Patience and support are paramount when addressing the hearing loss of a loved one. Perhaps you’ve noticed signs of hearing loss in a loved one or friend, such as when both of you have to shout at one another to clearly be heard, or when the volume on the TV always seems higher than it was before. You may also have noticed your loved one withdrawing from conversations, or becoming irritable when interacting with others.
This can be frustrating, no doubt — but consider what your loved ones must be going through. They may be facing the stressful prospect of possible hearing loss, and feel alone in their struggle. They may even be in denial, unable to face the realization of their hearing loss, and afraid of what their conditions can reveal about their health, age, and intellect.
Before you attempt to address hearing loss directly, focus on offering your loved one your wholehearted support. You may not understand exactly what he or she is feeling, but empathy is your greatest ally in this circumstance.
When talking with your loved one about hearing loss, make sure you’re doing it in a quiet place and in person — that way, there’s no interference or outside noises that can distract you and your loved one.
It’s best, too, to come to this conversation prepared with information. Do some research (this blog is a great starting point) and learn facts about how common hearing loss is. Hearing impairment affects one in three adults over the age of 65. Learning facts such as these can help ease your loved one’s mind, and make him or her more receptive to what you’re saying.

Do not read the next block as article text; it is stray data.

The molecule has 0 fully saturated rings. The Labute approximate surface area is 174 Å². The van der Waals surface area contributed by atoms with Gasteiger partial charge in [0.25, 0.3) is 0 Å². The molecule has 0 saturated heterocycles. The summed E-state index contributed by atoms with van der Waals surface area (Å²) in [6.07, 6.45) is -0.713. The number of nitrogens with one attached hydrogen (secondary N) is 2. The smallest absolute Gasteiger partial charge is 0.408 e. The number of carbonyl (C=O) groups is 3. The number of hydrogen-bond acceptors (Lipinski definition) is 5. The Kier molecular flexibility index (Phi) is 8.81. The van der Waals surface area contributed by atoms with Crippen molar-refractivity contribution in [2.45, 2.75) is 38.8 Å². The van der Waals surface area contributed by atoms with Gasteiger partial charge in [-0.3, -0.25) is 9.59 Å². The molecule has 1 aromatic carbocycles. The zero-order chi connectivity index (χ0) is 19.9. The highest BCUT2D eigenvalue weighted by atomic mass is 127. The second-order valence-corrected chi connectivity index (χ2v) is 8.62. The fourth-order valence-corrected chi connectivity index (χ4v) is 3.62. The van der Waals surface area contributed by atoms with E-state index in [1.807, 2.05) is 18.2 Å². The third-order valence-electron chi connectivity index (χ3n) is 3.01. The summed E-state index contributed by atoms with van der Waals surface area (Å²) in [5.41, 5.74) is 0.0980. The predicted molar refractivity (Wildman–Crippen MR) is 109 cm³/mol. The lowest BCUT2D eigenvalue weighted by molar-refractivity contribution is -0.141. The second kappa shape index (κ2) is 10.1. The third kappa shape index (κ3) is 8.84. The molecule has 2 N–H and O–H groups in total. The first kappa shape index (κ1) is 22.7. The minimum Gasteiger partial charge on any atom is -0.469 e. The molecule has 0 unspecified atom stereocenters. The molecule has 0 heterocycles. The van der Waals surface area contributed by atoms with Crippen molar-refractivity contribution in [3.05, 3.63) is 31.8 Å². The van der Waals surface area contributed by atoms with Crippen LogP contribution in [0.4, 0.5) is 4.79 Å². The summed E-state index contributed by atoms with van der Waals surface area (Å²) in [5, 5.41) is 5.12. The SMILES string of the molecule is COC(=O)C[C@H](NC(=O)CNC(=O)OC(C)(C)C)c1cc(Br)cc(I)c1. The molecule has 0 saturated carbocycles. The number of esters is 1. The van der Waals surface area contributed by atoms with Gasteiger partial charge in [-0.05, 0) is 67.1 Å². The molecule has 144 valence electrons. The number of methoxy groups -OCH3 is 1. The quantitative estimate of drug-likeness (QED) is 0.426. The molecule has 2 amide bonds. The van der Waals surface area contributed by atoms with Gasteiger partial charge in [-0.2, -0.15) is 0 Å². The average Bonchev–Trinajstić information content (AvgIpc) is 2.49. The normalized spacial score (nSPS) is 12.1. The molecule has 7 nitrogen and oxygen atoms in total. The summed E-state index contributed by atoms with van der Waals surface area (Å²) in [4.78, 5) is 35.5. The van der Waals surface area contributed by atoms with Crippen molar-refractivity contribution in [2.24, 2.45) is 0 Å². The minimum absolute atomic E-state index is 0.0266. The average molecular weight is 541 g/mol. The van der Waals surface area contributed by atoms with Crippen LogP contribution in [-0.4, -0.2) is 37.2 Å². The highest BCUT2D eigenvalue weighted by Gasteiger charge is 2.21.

Be willing to attend a hearing evaluation with your loved one. This helps deliver proof of hearing loss, which can help your loved one directly address the situation.
Finally, let your loved one know about recent advancements in technology for hearing aids. Today’s hearing aids are smaller, more comfortable, and may be compatible with your loved one’s mobile devices and computers. Just as cell phones have gotten sleeker and smarter over the years, so has hearing aid technology.
Once your loved one has committed to being fitted for a hearing aid, their quality of life will be greatly improved. No more TVs and radios playing at uncomfortable volumes, no more shouting matches in place of everyday conversations. Your loved one can return to enjoying life as he or she remembered it.
Your role throughout this process should remain one of empathy and patience. Remember that this is uncharted territory for you just as much as it is for your loved one. If your loved one doesn’t want to immediately schedule a hearing test, don’t be discouraged. It may take some convincing, but the more support you can provide, the more willing he or she will be to take the steps needed to address hearing loss.
Are you or your loved one being affected by hearing loss and impairment? Contact Associated Audiologists today to find out how our doctoral-level audiologists can help you hear and keep you tuned in to life.